Bringing Yourself Back Home
I love hiking alone, but sometimes I get a little panicky that I'll get lost in the woods unable to find my way back to where I started. There's something about the experience of hiking solo that both invigorates and scares me, but there's nothing like the feeling of accomplishment when I make it out alive.
This hiking experience serves as a metaphor for the lives we live as women in the modern world. We set out with strength and confidence, but there's an underlying anxiety that surfaces when we get too far from what's familiar and comfortable.
I like to think of this anxiety as a healthy reminder that maybe we've strayed a little too much from our center. This is easy to do when we focus on other people, accomplishments and being perfect more than on our own values, principles, beliefs and self-care.
We live in a world where the idea of balance has practically become obsolete as we juggle commitments and stretch ourselves so thin we snap. Somewhere along the way we got the message that we should be able to do it all, and that doing it all on our own is a sign of strength.
While we can do it all - and we do - it's absolutely essential that we always know how to return to the core foundation that sustains our health and wellbeing.
I invite you to return to the very beautiful state of homeostasis.
I love the word homeostasis because it includes the word home, which evokes feelings of safety and security, and the word stasis, which is defined as a state of static balance and equilibrium.
Homeostasis is used most often in the world of medicine to describe the necessary balance within the body for optimal health and functioning. You have been intricately designed to be in balance, and the homeostasis in your body is a mechanism set into place for your survival.
Your body is designed to maintain a homeostatic process through your blood sugar, hormones, brain chemicals, and cellular energy. This is a pretty self-sustaining inner balance unless you sabotage it with poor food choices, irregular eating habits, and poor nutrition. Just like a well maintained car, your body will work as it should as long as you provide it with what it needs.
In the external world you have to work a bit harder to maintain homeostasis because you're dealing with people and situations outside your control much of the time. Your relationships, work, and time must be tended to and managed just like your inner world if you want to maintain the balance you need to thrive.
All of these inner and outer systems depend on you for balance. You do this by maintaining a balanced diet, rich in minerals and nutrients, and a lived experience of balance where the stress of your life is managed using practical tools like exercise, setting boundaries and getting enough rest.
A body out of balance is a recipe for illness, and a life out of balance is a recipe for unhappiness.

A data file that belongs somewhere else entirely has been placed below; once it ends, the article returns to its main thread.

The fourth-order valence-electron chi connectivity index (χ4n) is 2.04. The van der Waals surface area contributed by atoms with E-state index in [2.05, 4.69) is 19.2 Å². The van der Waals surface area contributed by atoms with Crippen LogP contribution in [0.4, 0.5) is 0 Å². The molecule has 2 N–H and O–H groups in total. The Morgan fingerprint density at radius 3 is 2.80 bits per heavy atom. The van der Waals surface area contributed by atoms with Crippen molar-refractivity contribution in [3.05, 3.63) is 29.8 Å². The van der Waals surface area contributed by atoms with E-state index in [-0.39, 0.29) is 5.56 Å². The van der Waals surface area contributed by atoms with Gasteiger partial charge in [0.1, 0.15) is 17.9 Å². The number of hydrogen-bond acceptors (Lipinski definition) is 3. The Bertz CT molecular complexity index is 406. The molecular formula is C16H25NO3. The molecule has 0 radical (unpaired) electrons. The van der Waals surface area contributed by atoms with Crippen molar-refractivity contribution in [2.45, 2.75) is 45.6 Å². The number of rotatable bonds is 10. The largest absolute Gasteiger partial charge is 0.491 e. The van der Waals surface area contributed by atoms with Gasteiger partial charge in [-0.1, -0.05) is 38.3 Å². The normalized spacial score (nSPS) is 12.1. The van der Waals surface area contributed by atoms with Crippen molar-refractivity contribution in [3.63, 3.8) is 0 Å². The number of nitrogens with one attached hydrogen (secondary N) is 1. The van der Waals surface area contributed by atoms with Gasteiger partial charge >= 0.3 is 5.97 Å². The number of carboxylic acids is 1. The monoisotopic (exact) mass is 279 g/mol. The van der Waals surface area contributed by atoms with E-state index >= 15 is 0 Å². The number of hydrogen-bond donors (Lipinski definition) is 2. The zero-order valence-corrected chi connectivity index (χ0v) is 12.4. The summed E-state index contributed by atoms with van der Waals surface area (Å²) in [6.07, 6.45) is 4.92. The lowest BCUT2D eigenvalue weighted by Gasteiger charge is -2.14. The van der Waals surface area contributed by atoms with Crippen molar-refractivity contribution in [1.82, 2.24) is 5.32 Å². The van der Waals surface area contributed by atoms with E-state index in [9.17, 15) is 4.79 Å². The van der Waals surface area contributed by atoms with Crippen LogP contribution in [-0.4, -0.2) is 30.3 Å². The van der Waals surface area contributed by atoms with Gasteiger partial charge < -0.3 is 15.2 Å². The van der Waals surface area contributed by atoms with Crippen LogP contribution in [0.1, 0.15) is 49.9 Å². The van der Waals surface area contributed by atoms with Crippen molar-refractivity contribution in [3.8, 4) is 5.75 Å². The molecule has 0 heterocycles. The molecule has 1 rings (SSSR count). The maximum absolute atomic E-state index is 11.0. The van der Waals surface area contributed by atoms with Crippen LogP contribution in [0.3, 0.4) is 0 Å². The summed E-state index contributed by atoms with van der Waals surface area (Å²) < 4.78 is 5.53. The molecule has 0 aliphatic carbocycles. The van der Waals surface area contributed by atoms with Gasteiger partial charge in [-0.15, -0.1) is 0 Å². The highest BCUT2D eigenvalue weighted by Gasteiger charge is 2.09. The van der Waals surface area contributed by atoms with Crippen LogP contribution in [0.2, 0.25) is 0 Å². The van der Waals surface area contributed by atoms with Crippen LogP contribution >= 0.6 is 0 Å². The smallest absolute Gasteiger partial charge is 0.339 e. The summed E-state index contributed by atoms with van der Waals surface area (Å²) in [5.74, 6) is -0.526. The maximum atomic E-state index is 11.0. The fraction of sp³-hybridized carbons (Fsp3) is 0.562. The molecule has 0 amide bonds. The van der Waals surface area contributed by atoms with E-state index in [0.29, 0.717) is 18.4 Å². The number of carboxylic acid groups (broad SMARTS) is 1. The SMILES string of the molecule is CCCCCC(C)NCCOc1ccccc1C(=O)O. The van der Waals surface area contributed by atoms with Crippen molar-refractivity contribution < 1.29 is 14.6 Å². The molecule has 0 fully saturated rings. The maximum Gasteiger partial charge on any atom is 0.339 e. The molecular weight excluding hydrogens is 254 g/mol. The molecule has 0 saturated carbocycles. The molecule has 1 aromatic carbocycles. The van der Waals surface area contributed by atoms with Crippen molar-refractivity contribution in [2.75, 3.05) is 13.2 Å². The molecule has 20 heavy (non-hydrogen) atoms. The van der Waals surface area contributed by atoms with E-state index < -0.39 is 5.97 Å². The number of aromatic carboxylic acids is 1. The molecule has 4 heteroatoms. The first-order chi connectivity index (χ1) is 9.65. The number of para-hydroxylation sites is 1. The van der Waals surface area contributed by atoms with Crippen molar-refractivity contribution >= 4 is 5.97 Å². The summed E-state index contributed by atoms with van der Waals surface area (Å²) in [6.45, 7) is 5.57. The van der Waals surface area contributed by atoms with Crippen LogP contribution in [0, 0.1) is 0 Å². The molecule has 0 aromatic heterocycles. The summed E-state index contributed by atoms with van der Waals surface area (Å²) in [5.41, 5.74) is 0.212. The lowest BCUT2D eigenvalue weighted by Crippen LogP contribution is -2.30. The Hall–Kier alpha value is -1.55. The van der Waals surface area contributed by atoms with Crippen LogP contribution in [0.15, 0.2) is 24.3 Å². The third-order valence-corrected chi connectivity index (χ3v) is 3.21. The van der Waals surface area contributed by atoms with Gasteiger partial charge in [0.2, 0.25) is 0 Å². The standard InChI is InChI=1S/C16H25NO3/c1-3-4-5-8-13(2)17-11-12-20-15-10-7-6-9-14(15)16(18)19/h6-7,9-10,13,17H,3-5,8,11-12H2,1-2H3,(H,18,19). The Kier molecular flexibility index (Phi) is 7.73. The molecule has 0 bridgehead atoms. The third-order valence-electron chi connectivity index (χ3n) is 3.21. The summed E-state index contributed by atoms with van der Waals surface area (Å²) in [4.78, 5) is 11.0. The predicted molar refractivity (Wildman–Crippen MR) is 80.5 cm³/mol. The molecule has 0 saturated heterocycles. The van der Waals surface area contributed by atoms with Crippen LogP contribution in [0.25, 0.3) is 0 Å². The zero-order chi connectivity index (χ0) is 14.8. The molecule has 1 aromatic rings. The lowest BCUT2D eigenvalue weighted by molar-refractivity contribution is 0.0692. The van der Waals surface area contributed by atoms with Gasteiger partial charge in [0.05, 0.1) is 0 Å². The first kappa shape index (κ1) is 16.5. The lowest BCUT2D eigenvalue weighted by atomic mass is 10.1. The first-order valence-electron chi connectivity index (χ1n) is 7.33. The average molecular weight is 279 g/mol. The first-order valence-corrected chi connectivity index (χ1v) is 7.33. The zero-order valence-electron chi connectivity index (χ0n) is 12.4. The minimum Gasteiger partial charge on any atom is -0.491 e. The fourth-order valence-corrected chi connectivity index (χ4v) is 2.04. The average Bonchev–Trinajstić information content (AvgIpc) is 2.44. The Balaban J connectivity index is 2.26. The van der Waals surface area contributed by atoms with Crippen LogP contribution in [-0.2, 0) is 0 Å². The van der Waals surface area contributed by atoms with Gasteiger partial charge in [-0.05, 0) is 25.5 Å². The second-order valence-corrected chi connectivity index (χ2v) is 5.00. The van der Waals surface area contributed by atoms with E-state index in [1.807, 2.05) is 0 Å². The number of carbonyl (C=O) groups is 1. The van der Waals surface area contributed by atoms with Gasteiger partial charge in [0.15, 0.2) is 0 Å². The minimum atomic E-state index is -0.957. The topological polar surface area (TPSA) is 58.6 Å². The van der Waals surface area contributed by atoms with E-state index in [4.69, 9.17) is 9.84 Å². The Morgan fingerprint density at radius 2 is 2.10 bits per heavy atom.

A little imbalance is good.
If you've ever tried to find balance in your body doing a yoga pose, standing on a paddle board, or just challenging your stability in daily life you know that every time you become unstable and even fall over you build a little more resilience.
Homeostasis works in the same way.
There's another concept related to homeostasis called hormesis. Hormesis refers to the low level or temporary exposure to otherwise harmful stressors that results in a favorable and adaptive biological response.
We see this a lot in nature. Plants and animals are constantly being put to the test by defending against organic stressors like weather patterns, predators and opportunistic invaders, but they adapt and are stronger for it. You may know about some of these special adaptogenic plants that are used to balance stress naturally. These include Ashwagandha, Astragalus, Licorice Root and my personal favorite, Cordycep mushrooms.
What this means for you as a human is that a little bit of stress makes you stronger and more capable of handling the next stressor that comes along. BUT, this is only possible if the stressor is short term.
Chronic imbalances that last for weeks to years are the cause of most disease and lead to permanent damage to psychological and physical health.
A good way of thinking about maintaining your internal and external homeostasis is to always remember that life is never smooth. Balance is inherently an unstable process so perfection and stillness are not the goal.
To maintain your homeostasis, you'll need to first develop a strong foundational base. Assess your overall health, life commitments, personal relationships and nutritional habits, and make adjustments where needed.
When your life-sustaining systems are in place you can feel free to test the waters of your psychological and physical limits as a means of building resilience in mind and body.
Overall, consider fluidity, an exchange of energy, and most importantly a sense of flexibility.
Just like a flower being moved by the wind, you'll learn to bend without breaking.
This is when you'll know you've found your way back home.